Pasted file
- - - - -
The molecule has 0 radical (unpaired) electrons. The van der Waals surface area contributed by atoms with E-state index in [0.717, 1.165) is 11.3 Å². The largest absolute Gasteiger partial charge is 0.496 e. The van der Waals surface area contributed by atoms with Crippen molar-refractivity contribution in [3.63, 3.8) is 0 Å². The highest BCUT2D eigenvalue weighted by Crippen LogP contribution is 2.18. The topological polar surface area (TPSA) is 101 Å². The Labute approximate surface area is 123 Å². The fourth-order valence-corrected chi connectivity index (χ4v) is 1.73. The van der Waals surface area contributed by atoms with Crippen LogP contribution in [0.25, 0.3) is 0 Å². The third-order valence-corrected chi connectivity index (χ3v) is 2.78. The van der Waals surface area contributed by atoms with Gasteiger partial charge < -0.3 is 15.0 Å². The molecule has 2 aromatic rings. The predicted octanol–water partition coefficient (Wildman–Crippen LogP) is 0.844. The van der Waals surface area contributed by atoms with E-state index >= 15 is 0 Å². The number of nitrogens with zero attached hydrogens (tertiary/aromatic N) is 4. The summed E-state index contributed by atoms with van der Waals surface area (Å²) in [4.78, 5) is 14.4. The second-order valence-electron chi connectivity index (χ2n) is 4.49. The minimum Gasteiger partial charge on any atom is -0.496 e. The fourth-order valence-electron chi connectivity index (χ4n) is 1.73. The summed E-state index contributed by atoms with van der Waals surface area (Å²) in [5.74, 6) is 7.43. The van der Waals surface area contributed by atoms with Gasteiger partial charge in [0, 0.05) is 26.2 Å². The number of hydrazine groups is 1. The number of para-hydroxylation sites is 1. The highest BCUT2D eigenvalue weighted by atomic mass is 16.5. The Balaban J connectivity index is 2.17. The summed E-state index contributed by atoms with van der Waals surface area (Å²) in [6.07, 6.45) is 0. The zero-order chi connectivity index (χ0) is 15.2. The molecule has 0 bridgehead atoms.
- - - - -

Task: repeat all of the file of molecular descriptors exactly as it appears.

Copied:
The molecule has 0 radical (unpaired) electrons. The van der Waals surface area contributed by atoms with E-state index in [0.717, 1.165) is 11.3 Å². The largest absolute Gasteiger partial charge is 0.496 e. The van der Waals surface area contributed by atoms with Crippen molar-refractivity contribution in [3.63, 3.8) is 0 Å². The highest BCUT2D eigenvalue weighted by Crippen LogP contribution is 2.18. The topological polar surface area (TPSA) is 101 Å². The Labute approximate surface area is 123 Å². The fourth-order valence-corrected chi connectivity index (χ4v) is 1.73. The van der Waals surface area contributed by atoms with Crippen LogP contribution in [0.25, 0.3) is 0 Å². The third-order valence-corrected chi connectivity index (χ3v) is 2.78. The van der Waals surface area contributed by atoms with Gasteiger partial charge < -0.3 is 15.0 Å². The molecule has 2 aromatic rings. The predicted octanol–water partition coefficient (Wildman–Crippen LogP) is 0.844. The van der Waals surface area contributed by atoms with E-state index >= 15 is 0 Å². The number of nitrogens with zero attached hydrogens (tertiary/aromatic N) is 4. The summed E-state index contributed by atoms with van der Waals surface area (Å²) in [4.78, 5) is 14.4. The second-order valence-electron chi connectivity index (χ2n) is 4.49. The minimum Gasteiger partial charge on any atom is -0.496 e. The fourth-order valence-electron chi connectivity index (χ4n) is 1.73. The summed E-state index contributed by atoms with van der Waals surface area (Å²) in [5.74, 6) is 7.43. The van der Waals surface area contributed by atoms with Gasteiger partial charge in [0, 0.05) is 26.2 Å². The number of hydrazine groups is 1. The number of para-hydroxylation sites is 1. The highest BCUT2D eigenvalue weighted by atomic mass is 16.5. The Balaban J connectivity index is 2.17. The summed E-state index contributed by atoms with van der Waals surface area (Å²) in [6.07, 6.45) is 0. The zero-order chi connectivity index (χ0) is 15.2. The molecule has 0 bridgehead atoms.